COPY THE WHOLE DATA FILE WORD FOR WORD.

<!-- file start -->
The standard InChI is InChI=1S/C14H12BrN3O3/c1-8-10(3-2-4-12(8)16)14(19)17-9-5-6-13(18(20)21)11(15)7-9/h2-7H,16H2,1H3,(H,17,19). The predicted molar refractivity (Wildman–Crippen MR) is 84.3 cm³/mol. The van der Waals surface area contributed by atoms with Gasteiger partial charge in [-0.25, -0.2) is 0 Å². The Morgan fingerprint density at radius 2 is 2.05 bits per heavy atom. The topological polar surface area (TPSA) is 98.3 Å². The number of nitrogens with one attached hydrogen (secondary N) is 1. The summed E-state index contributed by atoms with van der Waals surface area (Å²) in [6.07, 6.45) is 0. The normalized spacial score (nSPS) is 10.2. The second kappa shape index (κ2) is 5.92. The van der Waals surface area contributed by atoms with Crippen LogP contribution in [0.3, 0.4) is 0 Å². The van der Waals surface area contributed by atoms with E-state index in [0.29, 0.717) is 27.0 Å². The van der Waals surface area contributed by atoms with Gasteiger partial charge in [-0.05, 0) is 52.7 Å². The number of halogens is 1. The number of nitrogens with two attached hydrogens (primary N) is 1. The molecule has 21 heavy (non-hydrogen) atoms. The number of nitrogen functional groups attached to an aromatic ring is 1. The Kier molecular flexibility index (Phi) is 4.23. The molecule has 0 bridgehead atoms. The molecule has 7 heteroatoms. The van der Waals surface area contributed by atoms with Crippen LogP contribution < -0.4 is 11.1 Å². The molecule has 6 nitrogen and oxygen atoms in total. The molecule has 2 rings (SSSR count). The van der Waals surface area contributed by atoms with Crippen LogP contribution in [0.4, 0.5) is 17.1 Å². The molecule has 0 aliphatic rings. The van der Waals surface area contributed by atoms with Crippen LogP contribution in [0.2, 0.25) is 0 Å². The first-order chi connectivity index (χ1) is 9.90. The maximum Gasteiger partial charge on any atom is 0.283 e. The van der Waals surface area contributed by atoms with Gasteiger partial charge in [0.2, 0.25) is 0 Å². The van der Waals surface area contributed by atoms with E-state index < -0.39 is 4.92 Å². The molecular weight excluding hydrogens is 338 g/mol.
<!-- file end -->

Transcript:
The standard InChI is InChI=1S/C14H12BrN3O3/c1-8-10(3-2-4-12(8)16)14(19)17-9-5-6-13(18(20)21)11(15)7-9/h2-7H,16H2,1H3,(H,17,19). The predicted molar refractivity (Wildman–Crippen MR) is 84.3 cm³/mol. The van der Waals surface area contributed by atoms with Gasteiger partial charge in [-0.25, -0.2) is 0 Å². The Morgan fingerprint density at radius 2 is 2.05 bits per heavy atom. The topological polar surface area (TPSA) is 98.3 Å². The number of nitrogens with one attached hydrogen (secondary N) is 1. The summed E-state index contributed by atoms with van der Waals surface area (Å²) in [6.07, 6.45) is 0. The normalized spacial score (nSPS) is 10.2. The second kappa shape index (κ2) is 5.92. The van der Waals surface area contributed by atoms with Crippen LogP contribution in [0.3, 0.4) is 0 Å². The van der Waals surface area contributed by atoms with E-state index in [0.29, 0.717) is 27.0 Å². The van der Waals surface area contributed by atoms with Gasteiger partial charge in [-0.05, 0) is 52.7 Å². The number of halogens is 1. The number of nitrogens with two attached hydrogens (primary N) is 1. The molecule has 21 heavy (non-hydrogen) atoms. The number of nitrogen functional groups attached to an aromatic ring is 1. The Kier molecular flexibility index (Phi) is 4.23. The molecule has 0 bridgehead atoms. The molecule has 7 heteroatoms. The van der Waals surface area contributed by atoms with Crippen LogP contribution < -0.4 is 11.1 Å². The molecule has 6 nitrogen and oxygen atoms in total. The molecule has 2 rings (SSSR count). The van der Waals surface area contributed by atoms with Crippen LogP contribution in [0.4, 0.5) is 17.1 Å². The molecule has 0 aliphatic rings. The van der Waals surface area contributed by atoms with Crippen LogP contribution in [0.2, 0.25) is 0 Å². The first-order chi connectivity index (χ1) is 9.90. The maximum Gasteiger partial charge on any atom is 0.283 e. The van der Waals surface area contributed by atoms with Gasteiger partial charge in [0.2, 0.25) is 0 Å². The van der Waals surface area contributed by atoms with E-state index < -0.39 is 4.92 Å². The molecular weight excluding hydrogens is 338 g/mol.